September 2, 2014

Medina
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Judges from Denmark to evaluate rare horses in Hinckley at public show

HINCKLEY TWP. — They didn’t compete in the World Equestrian Games that wrapped up in Kentucky last week, but these horses are bring­ing a spot of international attention to Hinckley. The Hinckley Equestrian Center, 1575 Ledge Road, will host an event Sunday to evaluate the progress of four of its Knabstrupper horses, a Danish breed known for its spotted coloring.

There are only 70 Knabstruppers in the United States. Four of them live in Hinckley, and the facility has been designated the official U.S. headquarters for the breed, said Equestrian Center owner Renea Willham.

Renea Willham, owner of the Hinckley Equestrian Center on Ledge Road in Hinckley Township, tries to keep a Knabstrupper horse named Affair from eating her cell phone. (GAZETTE PHOTO BY JENNIFER PIGNOLET)

Renea Willham, owner of the Hinckley Equestrian Center on Ledge Road in Hinckley Township, tries to keep a Knabstrupper horse named Affair from eating her cell phone. (GAZETTE PHOTO BY JENNIFER PIGNOLET)

She said four judges and a translator will fly in from Denmark to see the horses perform, and the public is invited to attend.

“I think it’s so cute we’re having an interna­tional experience here, in our little town,” Will­ham said.

At 9 a.m., the four Hinckley Knabstruppers and a few others coming from across the state for the event will show off their confirmation and athleticism from walking to jumping.

“They’re very intelligent animals,” Willham said. “They’re very flashy with their movement and their coloring.”

She said that along with their coloring, which is less prevalent in some horses, the Knabstrup­pers are known for their strength and graceful move­ment. On average, they are a larger breed, she said, measur­ing about 64 inches — or 16 hands — as they are measured in the equestrian world— from the top of their shoulders to the ground.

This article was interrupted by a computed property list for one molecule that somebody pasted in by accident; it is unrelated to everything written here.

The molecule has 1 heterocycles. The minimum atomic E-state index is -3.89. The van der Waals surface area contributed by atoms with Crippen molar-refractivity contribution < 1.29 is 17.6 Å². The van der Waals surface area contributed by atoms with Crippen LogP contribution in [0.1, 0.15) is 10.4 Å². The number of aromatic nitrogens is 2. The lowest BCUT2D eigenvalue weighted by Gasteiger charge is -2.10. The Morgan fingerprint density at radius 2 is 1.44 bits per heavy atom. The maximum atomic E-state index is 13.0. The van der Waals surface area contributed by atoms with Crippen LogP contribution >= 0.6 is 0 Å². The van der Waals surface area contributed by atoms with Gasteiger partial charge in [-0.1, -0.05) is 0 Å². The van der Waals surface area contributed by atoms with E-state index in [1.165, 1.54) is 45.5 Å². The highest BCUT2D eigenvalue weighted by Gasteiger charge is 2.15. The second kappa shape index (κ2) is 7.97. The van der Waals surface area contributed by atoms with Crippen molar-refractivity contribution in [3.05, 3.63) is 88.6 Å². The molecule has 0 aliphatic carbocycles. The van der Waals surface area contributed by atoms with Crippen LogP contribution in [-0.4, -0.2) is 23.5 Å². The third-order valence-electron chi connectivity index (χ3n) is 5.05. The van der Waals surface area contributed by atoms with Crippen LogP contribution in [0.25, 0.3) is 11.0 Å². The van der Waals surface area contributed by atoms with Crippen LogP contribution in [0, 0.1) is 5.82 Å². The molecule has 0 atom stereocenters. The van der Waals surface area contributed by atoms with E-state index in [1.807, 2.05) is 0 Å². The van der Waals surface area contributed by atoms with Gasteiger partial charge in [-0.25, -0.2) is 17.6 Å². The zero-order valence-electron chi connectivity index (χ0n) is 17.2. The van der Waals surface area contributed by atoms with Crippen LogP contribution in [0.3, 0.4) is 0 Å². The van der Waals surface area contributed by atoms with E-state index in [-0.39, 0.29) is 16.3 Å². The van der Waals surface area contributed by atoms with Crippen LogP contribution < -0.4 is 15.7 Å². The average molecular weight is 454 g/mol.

They can cost anywhere from $8,500 to $40,000, Willham said. The Hinckley Knabstruppers are owned by breeder Donna Current in southern Ohio and have been working with the Hinckley trainers for about a year, Willham said.

“She was looking for a facility for training and after some research chose us,” Willham said. “We’re honored and flat­tered.”

The center offers stabling for horses and also gives lessons to anyone age 7 or older, from beginners to advanced riders in several English disciplines.

When she’s not teaching dur­ing the week, instructor Kate Coleman is the primary trainer for the Knabstruppers.

“They’re very curious,” Cole­man said. “They learn tremen­dously quickly. It just clicks for them.”

Coleman said some of the horses had barely been ridden when they arrived in Hinckley, and now one of them, named Jamaica, is making more than 3-foot jumps.

“It’s been fun to watch them progress,” she said. “I hope they stick around so we can show them a bit.”

Coleman said she thinks Sun­day’s event will be interesting even for people who don’t know much about horses.

“It’s a different kind of event than people are used to here in the States,” she said.

For the casual watcher, she said, the Knabstruppers’ color­ful appearance is usually the draw.

“I think people are just attracted to their spots,” Cole­man said. “They’re definitely eye-catching.”

For information about the event, call (330) 239-6878 or go to www.hinckley equestrian.com.

Contact Jennifer Pignolet at (330) 721-4063 or jpignolet@medina-gazette.com.